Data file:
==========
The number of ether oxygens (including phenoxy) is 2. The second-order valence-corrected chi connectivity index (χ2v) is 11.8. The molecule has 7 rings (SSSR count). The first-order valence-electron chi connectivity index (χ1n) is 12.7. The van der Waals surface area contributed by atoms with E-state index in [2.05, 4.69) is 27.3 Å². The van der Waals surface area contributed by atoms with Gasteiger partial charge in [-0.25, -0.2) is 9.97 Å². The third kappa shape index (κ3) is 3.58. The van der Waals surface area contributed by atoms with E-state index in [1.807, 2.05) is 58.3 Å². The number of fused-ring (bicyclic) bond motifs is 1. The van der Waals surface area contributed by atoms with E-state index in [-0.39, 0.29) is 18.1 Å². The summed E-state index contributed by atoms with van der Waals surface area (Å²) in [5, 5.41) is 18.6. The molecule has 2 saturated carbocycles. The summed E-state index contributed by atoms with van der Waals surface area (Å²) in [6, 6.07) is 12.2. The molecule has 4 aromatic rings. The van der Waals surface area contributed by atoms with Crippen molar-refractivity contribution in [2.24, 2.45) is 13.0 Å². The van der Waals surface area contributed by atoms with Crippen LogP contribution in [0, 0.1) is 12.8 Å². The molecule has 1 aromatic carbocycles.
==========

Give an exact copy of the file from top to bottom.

The number of ether oxygens (including phenoxy) is 2. The second-order valence-corrected chi connectivity index (χ2v) is 11.8. The molecule has 7 rings (SSSR count). The first-order valence-electron chi connectivity index (χ1n) is 12.7. The van der Waals surface area contributed by atoms with E-state index in [2.05, 4.69) is 27.3 Å². The van der Waals surface area contributed by atoms with Gasteiger partial charge in [-0.25, -0.2) is 9.97 Å². The third kappa shape index (κ3) is 3.58. The van der Waals surface area contributed by atoms with E-state index in [1.807, 2.05) is 58.3 Å². The number of fused-ring (bicyclic) bond motifs is 1. The van der Waals surface area contributed by atoms with E-state index in [-0.39, 0.29) is 18.1 Å². The summed E-state index contributed by atoms with van der Waals surface area (Å²) in [5, 5.41) is 18.6. The molecule has 2 saturated carbocycles. The summed E-state index contributed by atoms with van der Waals surface area (Å²) in [6, 6.07) is 12.2. The molecule has 4 aromatic rings. The van der Waals surface area contributed by atoms with Crippen molar-refractivity contribution in [2.24, 2.45) is 13.0 Å². The van der Waals surface area contributed by atoms with Crippen LogP contribution in [0, 0.1) is 12.8 Å². The molecule has 1 aromatic carbocycles.